Of course there’s still a loot drop system too, called Spin to Win, and it’ll have you chanting “Spin to Win!” right alongside the audience in-game!
When the game released, I thought that the cash aspect would be an issue, but after playing I no longer feel that way.
Players are able to pick up prizes and money around the game world to grow their in-game cash, then that cash can be used to buy items at vending machines or deposit at the ATM. However, if you save up throughout the game and manage to win, you’ll get to double your earnings as opposed to losing a slight amount if you don’t. In the end, this part of the game turns out to be incredibly solid, as the randomness applied to the vending machines for guns and gear combined with the dollar amounts assigned at times keeps it from feeling like a broken system.
Boss Key has done a good job balancing the purchase of in-game items between real world money and the cash you’ll pick up around the game. With every game you complete or win, you’ll leave with some amount of money that you keep. This cash can then be used in the Prize Room to purchase cosmetics, but only after you’ve found them inside the game itself—a pretty neat concept for a Battle Royale. You can also purchase items with real money if you wish, but the majority of items are available via in-game means, so exploring is well worth your time if you want to look radical.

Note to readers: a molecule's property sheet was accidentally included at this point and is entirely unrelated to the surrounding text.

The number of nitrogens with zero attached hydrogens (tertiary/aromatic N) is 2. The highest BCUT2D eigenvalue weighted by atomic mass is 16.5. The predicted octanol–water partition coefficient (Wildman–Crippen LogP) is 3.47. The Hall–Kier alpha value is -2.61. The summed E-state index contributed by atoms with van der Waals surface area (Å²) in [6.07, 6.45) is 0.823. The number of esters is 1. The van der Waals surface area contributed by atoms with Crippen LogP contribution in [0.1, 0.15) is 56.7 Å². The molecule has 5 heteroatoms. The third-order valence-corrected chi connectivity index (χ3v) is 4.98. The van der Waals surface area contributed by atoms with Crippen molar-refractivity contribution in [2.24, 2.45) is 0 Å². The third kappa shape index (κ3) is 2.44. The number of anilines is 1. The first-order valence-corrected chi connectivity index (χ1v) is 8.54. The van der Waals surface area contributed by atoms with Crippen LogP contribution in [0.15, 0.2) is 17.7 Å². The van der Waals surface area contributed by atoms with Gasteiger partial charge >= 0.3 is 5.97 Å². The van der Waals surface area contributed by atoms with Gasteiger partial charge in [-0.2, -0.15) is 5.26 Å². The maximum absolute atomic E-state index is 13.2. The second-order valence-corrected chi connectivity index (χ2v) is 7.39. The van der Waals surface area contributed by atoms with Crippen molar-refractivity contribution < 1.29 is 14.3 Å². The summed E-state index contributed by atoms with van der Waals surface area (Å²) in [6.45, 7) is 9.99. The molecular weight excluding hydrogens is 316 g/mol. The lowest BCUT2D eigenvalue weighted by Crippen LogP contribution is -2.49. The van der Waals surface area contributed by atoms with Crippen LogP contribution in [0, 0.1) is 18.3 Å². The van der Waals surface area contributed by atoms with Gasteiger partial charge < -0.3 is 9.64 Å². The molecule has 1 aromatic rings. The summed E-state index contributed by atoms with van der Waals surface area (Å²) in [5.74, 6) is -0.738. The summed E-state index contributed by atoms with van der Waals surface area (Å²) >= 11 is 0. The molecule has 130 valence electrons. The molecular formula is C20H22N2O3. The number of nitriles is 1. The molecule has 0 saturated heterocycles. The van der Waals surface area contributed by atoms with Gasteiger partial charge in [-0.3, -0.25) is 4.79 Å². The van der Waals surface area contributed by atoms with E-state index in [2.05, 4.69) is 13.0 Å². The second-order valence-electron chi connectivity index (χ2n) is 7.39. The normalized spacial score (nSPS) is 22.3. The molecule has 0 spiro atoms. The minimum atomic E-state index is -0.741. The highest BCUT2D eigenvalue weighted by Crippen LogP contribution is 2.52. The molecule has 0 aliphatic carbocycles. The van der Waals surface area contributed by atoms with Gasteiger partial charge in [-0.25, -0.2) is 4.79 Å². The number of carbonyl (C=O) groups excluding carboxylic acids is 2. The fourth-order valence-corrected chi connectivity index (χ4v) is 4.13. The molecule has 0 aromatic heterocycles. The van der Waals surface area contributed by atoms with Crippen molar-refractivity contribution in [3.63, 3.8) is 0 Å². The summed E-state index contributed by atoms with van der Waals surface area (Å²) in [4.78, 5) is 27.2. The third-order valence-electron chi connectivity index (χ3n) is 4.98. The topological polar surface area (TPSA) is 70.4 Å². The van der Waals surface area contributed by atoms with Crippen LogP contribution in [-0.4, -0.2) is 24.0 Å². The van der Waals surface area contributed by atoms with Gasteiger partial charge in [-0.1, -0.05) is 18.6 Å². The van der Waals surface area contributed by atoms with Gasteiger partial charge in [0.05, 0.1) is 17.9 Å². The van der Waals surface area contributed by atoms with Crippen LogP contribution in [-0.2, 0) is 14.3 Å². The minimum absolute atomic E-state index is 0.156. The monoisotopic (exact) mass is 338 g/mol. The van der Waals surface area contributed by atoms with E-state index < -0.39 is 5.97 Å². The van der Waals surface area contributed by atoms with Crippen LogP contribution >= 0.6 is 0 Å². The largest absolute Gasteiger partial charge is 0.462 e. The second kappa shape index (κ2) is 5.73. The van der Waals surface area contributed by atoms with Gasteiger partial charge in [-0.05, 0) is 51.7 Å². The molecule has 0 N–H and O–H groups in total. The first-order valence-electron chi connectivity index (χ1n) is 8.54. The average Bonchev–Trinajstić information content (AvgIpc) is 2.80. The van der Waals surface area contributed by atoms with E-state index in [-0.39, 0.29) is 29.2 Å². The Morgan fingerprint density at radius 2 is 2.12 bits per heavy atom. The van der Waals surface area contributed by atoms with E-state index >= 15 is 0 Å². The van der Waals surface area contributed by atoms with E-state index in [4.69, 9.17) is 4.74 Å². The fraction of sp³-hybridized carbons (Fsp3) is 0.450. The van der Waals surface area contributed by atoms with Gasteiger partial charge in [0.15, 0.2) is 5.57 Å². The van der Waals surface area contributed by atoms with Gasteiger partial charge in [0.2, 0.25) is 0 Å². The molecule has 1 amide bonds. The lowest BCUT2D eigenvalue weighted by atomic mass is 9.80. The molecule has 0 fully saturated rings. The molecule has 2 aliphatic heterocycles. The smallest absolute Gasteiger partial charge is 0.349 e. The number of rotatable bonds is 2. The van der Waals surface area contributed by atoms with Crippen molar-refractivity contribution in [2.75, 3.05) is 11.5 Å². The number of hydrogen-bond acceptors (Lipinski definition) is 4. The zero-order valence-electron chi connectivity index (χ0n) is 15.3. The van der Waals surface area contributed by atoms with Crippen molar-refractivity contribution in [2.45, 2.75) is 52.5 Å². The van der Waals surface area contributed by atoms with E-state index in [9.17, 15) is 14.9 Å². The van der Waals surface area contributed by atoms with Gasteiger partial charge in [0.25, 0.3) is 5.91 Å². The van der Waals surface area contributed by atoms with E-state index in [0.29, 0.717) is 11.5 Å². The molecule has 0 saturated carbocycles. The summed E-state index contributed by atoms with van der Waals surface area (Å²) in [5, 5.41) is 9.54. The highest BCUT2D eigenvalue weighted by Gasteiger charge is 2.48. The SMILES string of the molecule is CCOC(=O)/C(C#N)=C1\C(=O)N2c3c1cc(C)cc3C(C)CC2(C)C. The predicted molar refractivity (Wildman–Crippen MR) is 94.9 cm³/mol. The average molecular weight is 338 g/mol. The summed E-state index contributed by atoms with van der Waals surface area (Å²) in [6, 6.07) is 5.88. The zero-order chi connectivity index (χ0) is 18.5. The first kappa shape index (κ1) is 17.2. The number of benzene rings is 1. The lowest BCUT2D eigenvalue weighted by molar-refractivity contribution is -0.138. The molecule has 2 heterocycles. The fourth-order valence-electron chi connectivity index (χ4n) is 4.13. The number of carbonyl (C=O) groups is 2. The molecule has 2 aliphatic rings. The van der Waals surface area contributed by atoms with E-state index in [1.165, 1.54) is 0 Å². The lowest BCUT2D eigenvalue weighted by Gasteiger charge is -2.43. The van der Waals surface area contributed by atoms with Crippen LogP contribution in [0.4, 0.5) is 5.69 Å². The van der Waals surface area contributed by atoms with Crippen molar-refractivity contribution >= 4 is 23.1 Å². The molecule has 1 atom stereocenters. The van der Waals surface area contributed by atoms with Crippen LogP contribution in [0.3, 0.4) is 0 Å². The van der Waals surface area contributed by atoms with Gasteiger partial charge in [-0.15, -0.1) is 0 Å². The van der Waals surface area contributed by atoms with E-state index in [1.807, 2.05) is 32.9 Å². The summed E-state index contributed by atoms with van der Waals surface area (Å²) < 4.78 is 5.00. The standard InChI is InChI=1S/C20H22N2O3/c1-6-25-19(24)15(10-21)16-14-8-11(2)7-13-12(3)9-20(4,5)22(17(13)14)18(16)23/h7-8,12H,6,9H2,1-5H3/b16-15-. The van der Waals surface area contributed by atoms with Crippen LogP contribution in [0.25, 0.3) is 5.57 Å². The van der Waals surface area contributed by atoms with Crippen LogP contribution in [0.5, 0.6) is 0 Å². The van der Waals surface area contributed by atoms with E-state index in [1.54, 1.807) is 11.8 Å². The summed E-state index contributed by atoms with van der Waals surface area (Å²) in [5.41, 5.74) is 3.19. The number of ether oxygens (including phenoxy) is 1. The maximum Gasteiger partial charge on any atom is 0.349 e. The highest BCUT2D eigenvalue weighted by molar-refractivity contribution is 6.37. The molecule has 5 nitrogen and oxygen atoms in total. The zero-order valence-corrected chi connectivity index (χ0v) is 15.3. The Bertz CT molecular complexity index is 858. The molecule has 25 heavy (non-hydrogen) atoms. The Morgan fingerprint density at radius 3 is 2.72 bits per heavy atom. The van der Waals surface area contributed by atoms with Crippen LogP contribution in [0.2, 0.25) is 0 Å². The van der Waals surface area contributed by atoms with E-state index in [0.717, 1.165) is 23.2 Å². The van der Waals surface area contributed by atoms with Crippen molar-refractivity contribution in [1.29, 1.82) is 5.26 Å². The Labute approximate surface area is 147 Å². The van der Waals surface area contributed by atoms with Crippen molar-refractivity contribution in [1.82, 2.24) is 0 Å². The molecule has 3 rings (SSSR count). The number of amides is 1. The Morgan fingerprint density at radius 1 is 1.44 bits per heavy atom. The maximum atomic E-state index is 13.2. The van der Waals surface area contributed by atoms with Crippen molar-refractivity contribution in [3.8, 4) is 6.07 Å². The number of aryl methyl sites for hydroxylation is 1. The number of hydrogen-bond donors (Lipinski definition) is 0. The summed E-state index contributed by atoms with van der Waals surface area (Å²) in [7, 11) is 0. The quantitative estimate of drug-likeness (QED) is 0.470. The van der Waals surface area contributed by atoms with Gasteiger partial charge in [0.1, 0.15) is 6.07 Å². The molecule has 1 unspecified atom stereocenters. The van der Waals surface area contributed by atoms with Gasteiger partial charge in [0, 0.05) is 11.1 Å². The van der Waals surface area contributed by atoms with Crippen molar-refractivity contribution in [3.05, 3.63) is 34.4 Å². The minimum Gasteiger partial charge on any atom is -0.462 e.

I must say this, though. The action roll is awesome.
Seriously, the addition of the action roll allows for a ton of totally cool moves around the dome of Radical Heights, most of them probably intended. Jump towards, then action roll through a window to quickly make your way into a building, or just action roll to the right to avoid some incoming fire. Or, my personal favorite, perform an action roll to jump across buildings. I can’t help but chuckle every time I do it; it’s just too much fun.
Now, as an early access game on Steam, there’s bugs—and plenty of them. There’s not much of a point to get into many of them just a week after release, because they’ll be patched quickly. However, I should note that sometimes optimization can be tough, and there have been plenty of patches of lag or disconnections from time to time. Thankfully, it’s infrequent, and I have yet to step into a firefight that was affected by anything other than tactics or aim.
Overall, I'm interested to see where Radical Heights proceeds from here. Boss Key has put together a formula that has some great stopping power in the Battle Royale world, and with players responding well and playing in large numbers, they’re seeing some great success. The question is: how well will they interact over time with the community and focus on implementing features and ideas that continually improve upon the sold base that’s been built?
If you’re a fan of the Battle Royale genre and have played or enjoy PUBG and Fortnite’s offerings, then Radical Heights at the very low cost of free is worth your time. Just “embrace the jank," as the developer puts it, and you’re sure to have a great time alone or with friends.
Radical Heights was previewed on Steam for Free while in Early Access, shortly after Patch 1.